Despite spending billions on cybersecurity solutions, private industry, government and enterprises alike are faced with the continued challenge of preventing data breaches. The reason cybersecurity solutions have not mitigated this problem is that the overwhelming majority of data exposure incidents are due to misconfigurations, typically by way of third-party vendors, not cutting-edge cyber attacks. These misconfigurations are the result of process errors during data handling, and often leave massive datasets completely exposed to the internet for anyone to stumble across.
UpGuard has been at the vanguard of data breach discovery, finding and analyzing exposed assets across the internet, helping organizations secure them, and informing the public. However, UpGuard does more than just hunt for breaches. We build tools to prevent breaches from happening in the first place. Using the first hand knowledge gained by researching data breaches, UpGuard’s cyber resilience platform protects important breach vectors, from common assets to an enterprise web presence like servers and network devices, to cloud resources like Amazon S3 and GitHub. We’ll take a look at three breach incidents, how they happened, and how UpGuard can be used to help prevent them.
Amazon S3 Cloud Storage
198 Million Voter Records Exposed
The Cyber Risk research team at UpGuard has discovered many misconfigured Amazon S3 buckets containing highly sensitive information, including classified data, corporate infrastructure blueprints, and resumes and contact details for mercenaries— but perhaps none were as important as the June 2017 discovery of highly detailed voter information for 198 million Americans collected by Deep Root Analytics on behalf of the Republican National Committee.
With records on nearly every single registered American voter, this breach highlighted the risk posed to every person by poor data handling. The Amazon S3 bucket was completely open to the public, not even requiring a login to AWS or password of any kind. Here we should be careful to point out that it was not human error— an individual admin forgetting the bucket was public or not realizing the ramifications of it being public— it was process error: controls were not in place to catch the mistake and surface it for attention.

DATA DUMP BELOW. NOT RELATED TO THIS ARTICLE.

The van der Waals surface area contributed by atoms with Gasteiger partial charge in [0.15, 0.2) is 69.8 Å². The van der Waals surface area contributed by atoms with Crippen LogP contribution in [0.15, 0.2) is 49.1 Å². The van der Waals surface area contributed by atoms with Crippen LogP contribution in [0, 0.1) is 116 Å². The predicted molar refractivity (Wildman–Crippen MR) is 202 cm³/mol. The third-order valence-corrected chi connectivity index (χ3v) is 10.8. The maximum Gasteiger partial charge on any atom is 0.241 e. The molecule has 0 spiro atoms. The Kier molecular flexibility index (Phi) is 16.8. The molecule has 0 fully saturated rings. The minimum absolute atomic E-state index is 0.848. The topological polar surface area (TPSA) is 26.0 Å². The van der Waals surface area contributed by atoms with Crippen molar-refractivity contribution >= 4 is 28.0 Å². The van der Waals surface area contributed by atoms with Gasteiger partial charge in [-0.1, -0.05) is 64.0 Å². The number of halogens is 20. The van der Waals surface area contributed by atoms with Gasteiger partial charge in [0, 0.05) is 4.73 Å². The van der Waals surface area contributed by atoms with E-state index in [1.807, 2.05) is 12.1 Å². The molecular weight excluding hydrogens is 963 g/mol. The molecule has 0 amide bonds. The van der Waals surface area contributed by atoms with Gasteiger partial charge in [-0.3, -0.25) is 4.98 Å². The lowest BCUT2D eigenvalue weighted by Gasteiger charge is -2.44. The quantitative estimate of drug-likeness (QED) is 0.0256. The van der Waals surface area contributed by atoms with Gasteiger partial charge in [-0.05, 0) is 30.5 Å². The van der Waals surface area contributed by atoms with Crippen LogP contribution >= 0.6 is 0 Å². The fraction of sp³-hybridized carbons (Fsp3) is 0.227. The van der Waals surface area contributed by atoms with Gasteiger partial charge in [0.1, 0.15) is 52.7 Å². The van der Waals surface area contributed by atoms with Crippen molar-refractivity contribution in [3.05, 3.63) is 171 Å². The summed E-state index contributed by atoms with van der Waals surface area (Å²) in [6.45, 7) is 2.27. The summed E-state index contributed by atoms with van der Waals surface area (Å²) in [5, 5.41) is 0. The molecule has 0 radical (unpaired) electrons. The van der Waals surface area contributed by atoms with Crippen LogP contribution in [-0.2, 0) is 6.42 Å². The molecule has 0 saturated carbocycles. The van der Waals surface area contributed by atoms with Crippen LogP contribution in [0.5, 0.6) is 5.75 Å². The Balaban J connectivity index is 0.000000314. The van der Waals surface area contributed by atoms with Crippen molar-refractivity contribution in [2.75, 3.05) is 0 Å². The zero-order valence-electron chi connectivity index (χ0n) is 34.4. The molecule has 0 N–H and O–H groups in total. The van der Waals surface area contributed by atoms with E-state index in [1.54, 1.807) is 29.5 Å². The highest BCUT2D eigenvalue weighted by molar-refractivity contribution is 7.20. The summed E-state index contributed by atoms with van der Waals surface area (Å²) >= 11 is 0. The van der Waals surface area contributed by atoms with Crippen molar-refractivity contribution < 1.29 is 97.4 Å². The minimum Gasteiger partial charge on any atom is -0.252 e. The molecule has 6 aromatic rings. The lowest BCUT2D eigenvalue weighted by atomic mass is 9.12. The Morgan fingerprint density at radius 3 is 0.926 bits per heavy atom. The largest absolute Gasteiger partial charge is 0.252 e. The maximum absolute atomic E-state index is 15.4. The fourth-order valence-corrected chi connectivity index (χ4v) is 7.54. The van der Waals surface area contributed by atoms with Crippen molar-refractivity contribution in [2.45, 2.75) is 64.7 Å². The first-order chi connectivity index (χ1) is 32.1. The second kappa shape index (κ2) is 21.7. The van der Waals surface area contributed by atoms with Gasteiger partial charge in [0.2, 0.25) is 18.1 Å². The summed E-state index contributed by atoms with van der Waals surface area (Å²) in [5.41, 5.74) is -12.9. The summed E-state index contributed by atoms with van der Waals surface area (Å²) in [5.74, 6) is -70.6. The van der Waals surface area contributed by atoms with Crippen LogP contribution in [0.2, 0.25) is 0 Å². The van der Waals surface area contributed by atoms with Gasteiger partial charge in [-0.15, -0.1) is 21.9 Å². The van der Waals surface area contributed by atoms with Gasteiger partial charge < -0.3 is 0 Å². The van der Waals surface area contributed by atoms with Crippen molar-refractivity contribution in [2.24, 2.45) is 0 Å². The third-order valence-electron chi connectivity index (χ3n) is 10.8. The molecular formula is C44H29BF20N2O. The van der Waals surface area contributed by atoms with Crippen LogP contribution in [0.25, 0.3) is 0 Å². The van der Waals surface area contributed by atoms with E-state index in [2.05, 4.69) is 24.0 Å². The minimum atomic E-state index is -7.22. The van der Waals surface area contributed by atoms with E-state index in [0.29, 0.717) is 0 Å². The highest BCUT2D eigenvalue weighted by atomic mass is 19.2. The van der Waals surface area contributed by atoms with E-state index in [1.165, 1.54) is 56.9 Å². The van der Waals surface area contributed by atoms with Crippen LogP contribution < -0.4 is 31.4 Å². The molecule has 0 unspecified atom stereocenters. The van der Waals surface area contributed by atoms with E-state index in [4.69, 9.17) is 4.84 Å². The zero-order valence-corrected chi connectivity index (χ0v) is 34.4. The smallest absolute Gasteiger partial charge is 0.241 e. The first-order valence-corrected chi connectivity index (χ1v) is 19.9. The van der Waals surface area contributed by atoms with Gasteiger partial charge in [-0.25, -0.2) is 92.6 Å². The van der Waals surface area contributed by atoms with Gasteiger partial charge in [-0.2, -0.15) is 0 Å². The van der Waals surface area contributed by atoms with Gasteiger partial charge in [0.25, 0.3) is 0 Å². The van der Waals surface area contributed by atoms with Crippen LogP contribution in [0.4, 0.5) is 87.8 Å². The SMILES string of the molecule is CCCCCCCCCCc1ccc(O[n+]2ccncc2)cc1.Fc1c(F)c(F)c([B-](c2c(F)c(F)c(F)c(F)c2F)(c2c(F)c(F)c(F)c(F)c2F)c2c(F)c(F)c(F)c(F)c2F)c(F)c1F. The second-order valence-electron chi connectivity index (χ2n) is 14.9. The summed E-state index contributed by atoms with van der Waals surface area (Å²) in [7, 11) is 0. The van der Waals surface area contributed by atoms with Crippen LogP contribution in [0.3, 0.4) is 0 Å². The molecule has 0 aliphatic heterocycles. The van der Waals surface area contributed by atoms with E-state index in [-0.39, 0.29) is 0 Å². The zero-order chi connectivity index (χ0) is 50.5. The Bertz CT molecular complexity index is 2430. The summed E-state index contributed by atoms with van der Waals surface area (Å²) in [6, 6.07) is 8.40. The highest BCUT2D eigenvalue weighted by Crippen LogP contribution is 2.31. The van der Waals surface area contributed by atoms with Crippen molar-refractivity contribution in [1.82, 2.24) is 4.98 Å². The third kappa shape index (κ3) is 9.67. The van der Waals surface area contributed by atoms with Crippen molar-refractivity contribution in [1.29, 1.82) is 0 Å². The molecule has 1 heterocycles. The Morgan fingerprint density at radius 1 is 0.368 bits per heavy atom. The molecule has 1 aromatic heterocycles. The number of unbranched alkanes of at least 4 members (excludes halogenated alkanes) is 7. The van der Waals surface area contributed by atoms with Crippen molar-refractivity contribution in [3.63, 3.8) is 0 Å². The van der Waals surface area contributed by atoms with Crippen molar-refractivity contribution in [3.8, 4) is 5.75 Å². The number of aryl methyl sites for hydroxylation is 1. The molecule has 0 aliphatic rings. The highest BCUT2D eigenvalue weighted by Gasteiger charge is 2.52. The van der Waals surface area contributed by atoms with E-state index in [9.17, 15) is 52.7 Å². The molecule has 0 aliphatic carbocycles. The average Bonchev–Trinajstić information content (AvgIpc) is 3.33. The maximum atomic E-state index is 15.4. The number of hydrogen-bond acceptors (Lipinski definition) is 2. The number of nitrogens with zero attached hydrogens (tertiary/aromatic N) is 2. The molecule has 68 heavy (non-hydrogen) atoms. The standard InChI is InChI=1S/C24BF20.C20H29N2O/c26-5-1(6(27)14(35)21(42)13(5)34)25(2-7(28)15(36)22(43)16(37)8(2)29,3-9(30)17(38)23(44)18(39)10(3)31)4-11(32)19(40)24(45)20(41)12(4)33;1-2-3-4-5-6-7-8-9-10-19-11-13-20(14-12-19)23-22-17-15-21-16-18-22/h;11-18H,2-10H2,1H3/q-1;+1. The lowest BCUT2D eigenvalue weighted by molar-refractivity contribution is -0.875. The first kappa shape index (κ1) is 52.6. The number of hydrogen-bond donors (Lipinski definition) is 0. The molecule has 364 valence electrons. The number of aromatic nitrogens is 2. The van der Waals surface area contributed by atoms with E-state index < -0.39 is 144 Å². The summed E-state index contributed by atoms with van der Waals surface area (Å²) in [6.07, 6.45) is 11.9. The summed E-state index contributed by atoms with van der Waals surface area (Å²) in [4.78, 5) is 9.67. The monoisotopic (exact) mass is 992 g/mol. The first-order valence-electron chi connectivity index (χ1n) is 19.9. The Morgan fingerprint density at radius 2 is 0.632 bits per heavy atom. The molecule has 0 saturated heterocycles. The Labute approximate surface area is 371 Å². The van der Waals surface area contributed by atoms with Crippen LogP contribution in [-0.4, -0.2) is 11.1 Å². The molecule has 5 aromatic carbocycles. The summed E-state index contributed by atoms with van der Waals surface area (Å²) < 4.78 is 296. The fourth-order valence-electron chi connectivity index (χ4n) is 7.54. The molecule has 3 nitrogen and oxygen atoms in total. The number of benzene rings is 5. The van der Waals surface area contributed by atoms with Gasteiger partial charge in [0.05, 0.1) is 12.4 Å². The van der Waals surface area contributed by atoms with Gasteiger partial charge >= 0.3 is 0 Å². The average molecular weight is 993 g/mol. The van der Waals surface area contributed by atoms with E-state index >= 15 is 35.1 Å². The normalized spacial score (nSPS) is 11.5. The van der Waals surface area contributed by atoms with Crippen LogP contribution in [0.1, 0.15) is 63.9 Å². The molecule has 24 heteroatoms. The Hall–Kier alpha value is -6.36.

Securing S3 Storage With UpGuard
There are two groups that grant public access to data when using Amazon S3, AllUsers and AuthenticatedUsers. The first means anyone at all on the internet, as in the case of the RNC breach, while the second means anyone with a free AWS account, hardly better. UpGuard can check any number of S3 buckets and objects for these permissions and alert you if any of them are allowed. This continuous validation ensures privacy when a bucket is deployed and throughout its lifespan.
UpGuard provides process controls— the checks and balances necessary to mitigate cyber risk. Amazon S3 buckets are private by default. This means a change was made at some point that was either unintentional or misunderstood, and never caught by anyone who knew how valuable the data stored there actually was. UpGuard finds and visualizes critical misconfigurations automatically, so there’s no more guesswork about whether important data has been secured. Learn more about what UpGuard can do for AWS and S3 here.
Electrical Engineering Contractor Leaks Schematics, Passwords
Cloud storage isn’t the only way that extremely sensitive data leaks onto the internet. In July 2017, UpGuard’s research team discovered a data repository originating from Power Quality Engineering, a Texas based electrical engineering operator. Among the data were potential weak points and trouble spots in customer electrical systems, publicly downloadable schematics revealing the specific locations and configurations of government-operated top secret intelligence transmission zones within at least one Dell facility, and a plain text file of internal PQE passwords, potentially enabling further access to PQE company systems. Some of the affected customers were Dell, Oracle, the City of Austin, and Texas Instruments. This data was being advertised by a poorly configured rsync server that sent the data to anyone who asked for it.